6. Once the oven is preheated, remove plastic wrap from bread pudding and cover pudding with aluminum foil bake 20 minutes covered, then remove cover and bake for an additional 30 -50 minutes, until the bread pudding no longer releases liquid when pressed and the internal temperature reaches 165F.
  7. Cool bread pudding on a wire rack for 30 minutes to 1 hour, then transfer to the refrigerator to chill until ready to serve (4 hours or up to overnight). This is where the magic happens.
  8. When ready to serve, either reheat individual servings of bread pudding for about 30 seconds each (being careful not to overheat them) in the microwave or reheat the entire pan in the oven by placing it in a cool oven, covered with aluminum foil. Set oven to 350 and by the time your oven is heated the bread pudding should be warmed through (you can poke it to check, if you like).
  9. Serve with creme anglaise, ice cream, or cinnamon-spiced whipped cream.

Notes

My bread pudding came out beautifully, but you could easily make the following modifications if you are short on any ingredients, however your cooking time may be slightly less: - You could use just 1 cup of pumpkin puree instead of one whole can, keeping other liquid ingredients the same - If you are using a full can of pumpkin puree, you could easily get away with reducing the whole milk and cream by another 1/4 cup each (or just reducing one by a half cup) - You could use all heavy cream or sub in half-and-half instead of using a mixture of heavy cream and whole milk

*As is - this recipe will create a nice crust on top of the bread pudding. If you prefer to not have a crusty top to your bread pudding, leave it covered for the entire baking time.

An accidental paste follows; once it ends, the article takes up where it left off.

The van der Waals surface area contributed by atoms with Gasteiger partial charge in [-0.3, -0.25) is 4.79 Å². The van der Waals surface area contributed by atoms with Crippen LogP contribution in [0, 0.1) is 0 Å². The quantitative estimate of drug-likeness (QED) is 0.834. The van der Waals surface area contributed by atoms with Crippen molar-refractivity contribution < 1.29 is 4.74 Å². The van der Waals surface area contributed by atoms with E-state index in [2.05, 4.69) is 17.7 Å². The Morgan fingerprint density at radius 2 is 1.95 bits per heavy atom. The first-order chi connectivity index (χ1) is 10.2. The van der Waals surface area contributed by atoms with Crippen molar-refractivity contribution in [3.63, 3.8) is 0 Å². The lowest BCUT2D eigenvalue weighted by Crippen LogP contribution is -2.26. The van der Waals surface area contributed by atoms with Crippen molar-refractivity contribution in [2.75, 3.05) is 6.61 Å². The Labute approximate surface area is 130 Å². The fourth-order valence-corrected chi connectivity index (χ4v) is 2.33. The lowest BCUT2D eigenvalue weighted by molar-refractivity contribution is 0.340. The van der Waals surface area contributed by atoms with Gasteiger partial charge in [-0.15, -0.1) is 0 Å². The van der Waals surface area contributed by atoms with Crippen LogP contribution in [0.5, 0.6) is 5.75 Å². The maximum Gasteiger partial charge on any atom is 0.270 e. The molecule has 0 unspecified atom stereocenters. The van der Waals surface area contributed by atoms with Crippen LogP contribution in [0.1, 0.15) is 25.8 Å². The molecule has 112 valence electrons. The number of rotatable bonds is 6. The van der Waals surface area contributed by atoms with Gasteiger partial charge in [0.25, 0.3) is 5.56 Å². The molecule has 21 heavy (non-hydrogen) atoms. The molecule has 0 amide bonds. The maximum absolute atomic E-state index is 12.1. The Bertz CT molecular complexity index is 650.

*The bread pudding magic really happens after its chill in the fridge, so you could serve it fresh from the oven but I strongly recommend the chill. This is what transforms the lower portion to the texture of pumpkin pie.

*You can (and I did) wrap individual servings of bread pudding tightly in plastic wrap and freeze them to enjoy later. Place in refrigerator to thaw and then heat for 30 seconds in the microwave (or warm in the oven).

http://wee-eats.com/2014/10/14/pumpkin-pie-bread-pudding/

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thursday things – a better way to chop onions, owl facts, peanut butter pudding, and more

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We are a couple of weeks into spring now so it’s only fitting that we are brushing triple digits, with our highs in the upper 90s. If anyone who does not live in the southwest US is looking for a summer room-mate – I’m free. Totally. Seriously.

Save me?

Please?

In food news I found one of those “kitchen tips” that is actually helpful (instead of rage-inducing). A whole new (to me) way to chop an onion. Seriously. I tried it and it was glorious and I will be chopping onions like this from now on.

I also stumbled upon what might just be the coolest cake ever. If you can call it a cake… It’s like a cake/gyro hybrid (is your brain melting yet?) I mean, they call it a cake so I think we can call it a cake. Let’s just stick with cake, OK?

Also, did you know that honey lasts forever? If so, did you know why honey lasts forever?

Ever confused about how much (or if) to tip? The answer is to always tip, but here’s a chart from Food Republic to help you decide how much.

I’m normally not a fan of videos because they require too much commitment. I mean, a whole minute and half of my time PLUS I have to turn on my sound? Come on now. But this one is worth it.